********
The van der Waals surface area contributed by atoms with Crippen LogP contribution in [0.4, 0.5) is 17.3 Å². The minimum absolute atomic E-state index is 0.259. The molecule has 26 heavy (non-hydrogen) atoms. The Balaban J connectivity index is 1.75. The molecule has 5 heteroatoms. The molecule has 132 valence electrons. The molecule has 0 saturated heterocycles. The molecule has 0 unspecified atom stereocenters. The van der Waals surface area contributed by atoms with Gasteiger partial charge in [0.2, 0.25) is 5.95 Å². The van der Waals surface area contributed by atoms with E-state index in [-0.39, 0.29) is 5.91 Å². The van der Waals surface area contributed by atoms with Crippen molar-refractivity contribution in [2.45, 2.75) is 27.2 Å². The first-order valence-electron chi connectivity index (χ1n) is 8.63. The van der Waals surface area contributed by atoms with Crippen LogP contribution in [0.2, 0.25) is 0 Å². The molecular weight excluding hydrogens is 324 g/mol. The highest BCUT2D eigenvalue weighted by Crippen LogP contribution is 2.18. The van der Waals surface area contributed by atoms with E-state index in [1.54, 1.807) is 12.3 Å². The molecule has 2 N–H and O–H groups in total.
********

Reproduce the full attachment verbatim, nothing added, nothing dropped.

The van der Waals surface area contributed by atoms with Crippen LogP contribution in [0.4, 0.5) is 17.3 Å². The minimum absolute atomic E-state index is 0.259. The molecule has 26 heavy (non-hydrogen) atoms. The Balaban J connectivity index is 1.75. The molecule has 5 heteroatoms. The molecule has 132 valence electrons. The molecule has 0 saturated heterocycles. The molecule has 0 unspecified atom stereocenters. The van der Waals surface area contributed by atoms with Gasteiger partial charge in [0.2, 0.25) is 5.95 Å². The van der Waals surface area contributed by atoms with E-state index in [-0.39, 0.29) is 5.91 Å². The van der Waals surface area contributed by atoms with Crippen molar-refractivity contribution in [2.45, 2.75) is 27.2 Å². The first-order valence-electron chi connectivity index (χ1n) is 8.63. The van der Waals surface area contributed by atoms with Crippen LogP contribution in [0.2, 0.25) is 0 Å². The molecular weight excluding hydrogens is 324 g/mol. The highest BCUT2D eigenvalue weighted by Crippen LogP contribution is 2.18. The van der Waals surface area contributed by atoms with E-state index in [1.54, 1.807) is 12.3 Å². The molecule has 2 N–H and O–H groups in total.